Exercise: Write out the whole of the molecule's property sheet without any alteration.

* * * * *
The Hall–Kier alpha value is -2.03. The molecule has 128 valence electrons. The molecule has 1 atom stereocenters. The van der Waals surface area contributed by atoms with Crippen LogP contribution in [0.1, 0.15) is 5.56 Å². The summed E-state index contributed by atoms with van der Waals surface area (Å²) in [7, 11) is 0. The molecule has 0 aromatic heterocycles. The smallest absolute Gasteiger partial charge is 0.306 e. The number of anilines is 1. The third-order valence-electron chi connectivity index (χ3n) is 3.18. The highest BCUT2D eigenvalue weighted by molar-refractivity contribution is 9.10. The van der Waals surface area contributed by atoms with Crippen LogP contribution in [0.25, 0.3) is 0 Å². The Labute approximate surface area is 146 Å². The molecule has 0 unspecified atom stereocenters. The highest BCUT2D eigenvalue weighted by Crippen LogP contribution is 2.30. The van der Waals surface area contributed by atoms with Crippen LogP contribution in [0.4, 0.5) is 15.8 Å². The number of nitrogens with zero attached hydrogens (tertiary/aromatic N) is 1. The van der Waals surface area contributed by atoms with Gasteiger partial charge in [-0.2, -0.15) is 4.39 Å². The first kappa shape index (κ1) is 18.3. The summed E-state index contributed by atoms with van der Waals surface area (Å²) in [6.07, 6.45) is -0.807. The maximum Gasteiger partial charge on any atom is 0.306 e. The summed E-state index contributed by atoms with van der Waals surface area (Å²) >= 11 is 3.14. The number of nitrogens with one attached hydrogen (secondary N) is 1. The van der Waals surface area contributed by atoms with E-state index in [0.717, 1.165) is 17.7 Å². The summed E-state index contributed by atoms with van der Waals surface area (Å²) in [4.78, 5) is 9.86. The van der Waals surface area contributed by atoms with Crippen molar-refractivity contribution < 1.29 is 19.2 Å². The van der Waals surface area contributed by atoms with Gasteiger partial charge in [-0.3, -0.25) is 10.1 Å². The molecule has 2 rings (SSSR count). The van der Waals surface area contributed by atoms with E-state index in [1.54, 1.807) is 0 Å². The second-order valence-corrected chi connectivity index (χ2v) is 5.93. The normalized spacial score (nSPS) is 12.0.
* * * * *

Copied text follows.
The Hall–Kier alpha value is -2.03. The molecule has 128 valence electrons. The molecule has 1 atom stereocenters. The van der Waals surface area contributed by atoms with Crippen LogP contribution in [0.1, 0.15) is 5.56 Å². The summed E-state index contributed by atoms with van der Waals surface area (Å²) in [7, 11) is 0. The molecule has 0 aromatic heterocycles. The smallest absolute Gasteiger partial charge is 0.306 e. The number of anilines is 1. The third-order valence-electron chi connectivity index (χ3n) is 3.18. The highest BCUT2D eigenvalue weighted by molar-refractivity contribution is 9.10. The van der Waals surface area contributed by atoms with Crippen LogP contribution in [0.25, 0.3) is 0 Å². The Labute approximate surface area is 146 Å². The molecule has 0 unspecified atom stereocenters. The highest BCUT2D eigenvalue weighted by Crippen LogP contribution is 2.30. The van der Waals surface area contributed by atoms with Crippen LogP contribution in [0.4, 0.5) is 15.8 Å². The number of nitrogens with zero attached hydrogens (tertiary/aromatic N) is 1. The van der Waals surface area contributed by atoms with Gasteiger partial charge in [-0.2, -0.15) is 4.39 Å². The first kappa shape index (κ1) is 18.3. The summed E-state index contributed by atoms with van der Waals surface area (Å²) in [6.07, 6.45) is -0.807. The maximum Gasteiger partial charge on any atom is 0.306 e. The summed E-state index contributed by atoms with van der Waals surface area (Å²) >= 11 is 3.14. The number of nitrogens with one attached hydrogen (secondary N) is 1. The van der Waals surface area contributed by atoms with E-state index in [0.717, 1.165) is 17.7 Å². The summed E-state index contributed by atoms with van der Waals surface area (Å²) in [4.78, 5) is 9.86. The van der Waals surface area contributed by atoms with Crippen molar-refractivity contribution < 1.29 is 19.2 Å². The van der Waals surface area contributed by atoms with Gasteiger partial charge in [-0.3, -0.25) is 10.1 Å². The molecule has 2 rings (SSSR count). The van der Waals surface area contributed by atoms with E-state index in [1.54, 1.807) is 0 Å². The second-order valence-corrected chi connectivity index (χ2v) is 5.93. The normalized spacial score (nSPS) is 12.0.